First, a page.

6. 40 hours left! One of the best things I've read, PR-wise, was the Russo brothers describing their approach to the concept of the six stones. Instead of the movie being Pokemon: Thanos with the stones coming together battle by battle, they felt it was essential to look at how each stone's power would impact the dramatic narrative. If they're willing to go all Back To The Future II and do shit like letting Thanos travel back to previous movies with the Time Stone and pick up the other stones there, it's gonna be a fun ride.
  7. denstorebog

    US Politics: March Madness

    An active active shooter situation is taking place place at YouTube's headquarters on Cherry Avenue in San Bruno. Because here I was, thinking "gee, I could really go for some stochastic terrorism right about now".
  8. denstorebog

    China's Social Credit System

    Wow, there are some people in this thread with a desperate need to rationalize something absolutely horrible and indefensible. Just-world hypothesis in action.
  9. denstorebog

    U.S. Politics: The Ideas of Mueller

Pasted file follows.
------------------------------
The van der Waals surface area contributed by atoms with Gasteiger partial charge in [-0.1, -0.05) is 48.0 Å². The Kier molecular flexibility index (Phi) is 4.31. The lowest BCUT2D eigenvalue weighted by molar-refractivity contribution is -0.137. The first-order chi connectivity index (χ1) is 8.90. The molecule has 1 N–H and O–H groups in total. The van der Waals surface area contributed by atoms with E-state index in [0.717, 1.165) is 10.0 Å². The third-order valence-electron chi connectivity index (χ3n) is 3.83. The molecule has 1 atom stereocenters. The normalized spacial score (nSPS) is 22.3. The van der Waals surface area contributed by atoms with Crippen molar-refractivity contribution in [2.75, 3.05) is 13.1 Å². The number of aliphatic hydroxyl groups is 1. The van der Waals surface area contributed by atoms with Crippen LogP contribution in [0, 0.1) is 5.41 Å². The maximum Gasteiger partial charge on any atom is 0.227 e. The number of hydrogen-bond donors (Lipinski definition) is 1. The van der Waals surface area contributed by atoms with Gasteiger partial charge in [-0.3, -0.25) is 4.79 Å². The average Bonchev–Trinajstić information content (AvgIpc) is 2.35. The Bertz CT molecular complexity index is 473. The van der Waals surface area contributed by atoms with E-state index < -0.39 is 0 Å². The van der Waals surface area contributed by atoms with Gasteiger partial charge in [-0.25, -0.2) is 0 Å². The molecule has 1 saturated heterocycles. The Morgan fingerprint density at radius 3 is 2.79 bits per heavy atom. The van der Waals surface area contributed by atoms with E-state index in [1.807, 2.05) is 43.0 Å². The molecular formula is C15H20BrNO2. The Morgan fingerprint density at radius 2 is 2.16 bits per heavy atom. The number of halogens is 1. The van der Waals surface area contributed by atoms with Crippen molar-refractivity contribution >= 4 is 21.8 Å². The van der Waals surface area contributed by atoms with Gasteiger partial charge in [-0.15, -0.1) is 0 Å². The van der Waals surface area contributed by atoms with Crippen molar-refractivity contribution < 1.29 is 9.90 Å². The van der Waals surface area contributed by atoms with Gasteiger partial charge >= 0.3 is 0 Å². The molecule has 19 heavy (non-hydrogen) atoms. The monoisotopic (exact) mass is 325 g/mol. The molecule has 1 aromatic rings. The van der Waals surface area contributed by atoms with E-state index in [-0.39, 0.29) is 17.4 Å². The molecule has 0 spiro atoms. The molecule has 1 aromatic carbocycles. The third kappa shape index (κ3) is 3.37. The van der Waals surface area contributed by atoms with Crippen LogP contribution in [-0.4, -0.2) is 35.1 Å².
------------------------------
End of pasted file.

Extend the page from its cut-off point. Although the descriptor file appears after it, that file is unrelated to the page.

It would be pretty unfortunate timing doing it *after* outing yourself as a giant cuck to your base. Public opinion is what'll carry the day once the massacre begins. EDIT: That said, I seem to remember something being fishy about that Twitter account from last year. Don't remember what it was, though.
  10. denstorebog

    U.S. Politics: The Ideas of Mueller

    A lot of righteous young'uns, or so I've heard.
  11. denstorebog

    U.S. Politics: The Ideas of Mueller

    Well, a couple are outright advertising bots and easy to spot, but not many. Breitbart currently has ~8 million unique visitors per month, so the numbers don't seem too far fetched. It probably has a lot to do with Breitbart's shout-and-leave culture, meaning a higher percentage of users will comment, but with something of very little value, compared to other websites. Also, Breitbart uses the popular Disqus commenting system which shares accounts across all websites using it. On the bright side, Breitbart has lost half its visitor count in 1 year, so ...
  12. denstorebog

    U.S. Politics: The Ideas of Mueller

    http://www.breitbart.com/big-government/2018/03/23/donald-trump-signs-bloated-1-3-trillion-omnibus-bill-military-funding/#disqus_thread Top comment below an 'article' with 20k comments is Don't get too excited though, they always leave him and come back whenever he says something provocative, but it's still great to watch.
  13. Don't ask me existential questions like this after so long (18 years). I might start to cry.
  14. denstorebog

    U.S. Politics: The Ideas of Mueller

    Reading the Breitbarts comments sections today is fun, fun, fun.